Large California Grocery Chain Sued for Unpaid Overtime

Wage and Hout Training

 

On September 24, 2015, a group of California employees filed a wage and hour lawsuit against grocery giant Vons in Santa Barbara County. The lawsuit seeks $4 million in damages and alleges that the grocery chain did not pay required overtime compensation. The suit also claims Vons required its employees to work through meal periods over a four-year period and alleges that Vons destroyed and falsified time records to eliminate overtime hours and show that employees had taken their meal breaks when they allegedly had not.

Lawsuit Yet Another Example of California Employers in Hot Water

California wage and hour law is the most complicated in the country. If you or your company have employees working in that state it is imperative that you seek advice and training to ensure that your managers and payroll administrators understand the laws and their nuances and are doing everything they can to comply with California’s complex overtime, meal and rest, and recordkeeping requirements (among others).

As the Vons lawsuit shows, repeated violations over a period of time can go unnoticed and can add up to a significant amount of damages. Worse yet, California law allows for plaintiffs’ attorneys to recover fees on behalf of their clients in the event they successfully pursue a claim. Therefore, in addition to the potential $4 million in damages Vons could be liable for if they are found to have violated California law, there could be hundreds of thousands of dollars more in attorneys fees that the company may have to pay. Don’t let this happen to your business.

Syntrio Has Developed Cost-Effective Training Programs for Your Business

Syntrio has recently released two new courses specifically designed to aid California managers and supervisors in complying with California Wage and Hour law. The first, “Wage and Hour Basics for California Managers” is designed for California managers who supervise employees subject to California state minimum wage, overtime, and meal and rest break laws. The shorter second course is entitled, “Meal and Rest Break Training” and goes into greater detail about the nuances of this complicated area of California law that is one of the bases of the lawsuit discussed above. We recommend your managers and supervisors participate in both courses to have the fundamentals necessary to comply with the law.

Syntrio is committed to helping employers avoid the costly mistakes (and associate litigation) that are associated with complicated areas of employment law. We are also able to custom-tailor our courses to fit the needs of your business. Contact www.syntrio.com for more information about our wage and hour courses for management and remember to follow on TwitterGoogle Plus and LinkedIn for daily updates on compliance issues that may impact your business!

 

Fight Back Against Workplace Bullying: It May Soon Be a Legal Obligation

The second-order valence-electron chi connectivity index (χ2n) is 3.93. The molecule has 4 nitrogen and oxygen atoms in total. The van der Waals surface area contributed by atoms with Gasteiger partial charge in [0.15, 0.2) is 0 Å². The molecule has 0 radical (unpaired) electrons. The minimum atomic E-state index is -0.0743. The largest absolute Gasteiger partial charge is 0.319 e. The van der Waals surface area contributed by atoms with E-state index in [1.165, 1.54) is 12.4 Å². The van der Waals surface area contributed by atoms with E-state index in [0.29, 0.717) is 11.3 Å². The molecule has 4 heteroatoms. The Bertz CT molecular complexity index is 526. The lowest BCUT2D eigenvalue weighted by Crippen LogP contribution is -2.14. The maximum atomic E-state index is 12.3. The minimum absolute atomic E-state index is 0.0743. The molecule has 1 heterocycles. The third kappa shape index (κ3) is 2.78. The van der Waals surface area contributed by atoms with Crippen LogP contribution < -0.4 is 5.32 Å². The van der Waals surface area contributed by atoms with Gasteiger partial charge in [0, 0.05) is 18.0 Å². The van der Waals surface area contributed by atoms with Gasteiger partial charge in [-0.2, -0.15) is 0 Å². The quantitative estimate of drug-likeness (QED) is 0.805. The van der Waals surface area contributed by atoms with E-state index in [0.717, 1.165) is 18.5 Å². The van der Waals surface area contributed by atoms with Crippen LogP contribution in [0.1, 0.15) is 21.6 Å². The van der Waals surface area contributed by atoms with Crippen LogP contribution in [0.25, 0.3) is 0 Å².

You may be unaware that California has recently enacted a law entitled Assembly Bill 2053, requiring employers with 50 or more employees to train their supervisors on workplace bullying. Although this law does not create an outright cause of action for employees who have been the victims of an office bully, it is a step in that direction. As is often the trend, other states have picked up on California’s aggressive stance toward bullying and have begun considering similar legislation to curb the all too common practice of abusive conduct by supervisors and co-workers.

For many years, employers have educated themselves (and their employees) about the various harassment and discrimination laws at both the state and federal levels. However, only recently have studies shown that office bullying and abusive conduct are occurring at extremely high levels. That said, Title VII of the Civil Rights Act of 1964 is silent with respect to abusive managerial tactics and office bullying, and ignores the fact that this sort of behavior can be as damaging (if not more damaging) than the types of conduct the law prohibits (such as race and sex discrimination and harassment).

Bullying Creates a High Cost

You may be wondering what impact office bullying has on your workplace, especially given that it is likely not against the law at this time. Therefore, you may also be wondering why it might be worth the time and expense to conduct training courses to prevent this type of conduct when such courses may not be required by your state. The simple answer is 30-35% of United States employees report that they have been victims or witnesses of abusive workplace conduct. This amounts to millions of employees who may lose productivity or even seek to change jobs to avoid a bully that creates a hostile environment. This type of turnover is costly to a business. Therefore, conducting proactive training to avoid this type of conduct can have a positive impact on your bottom line.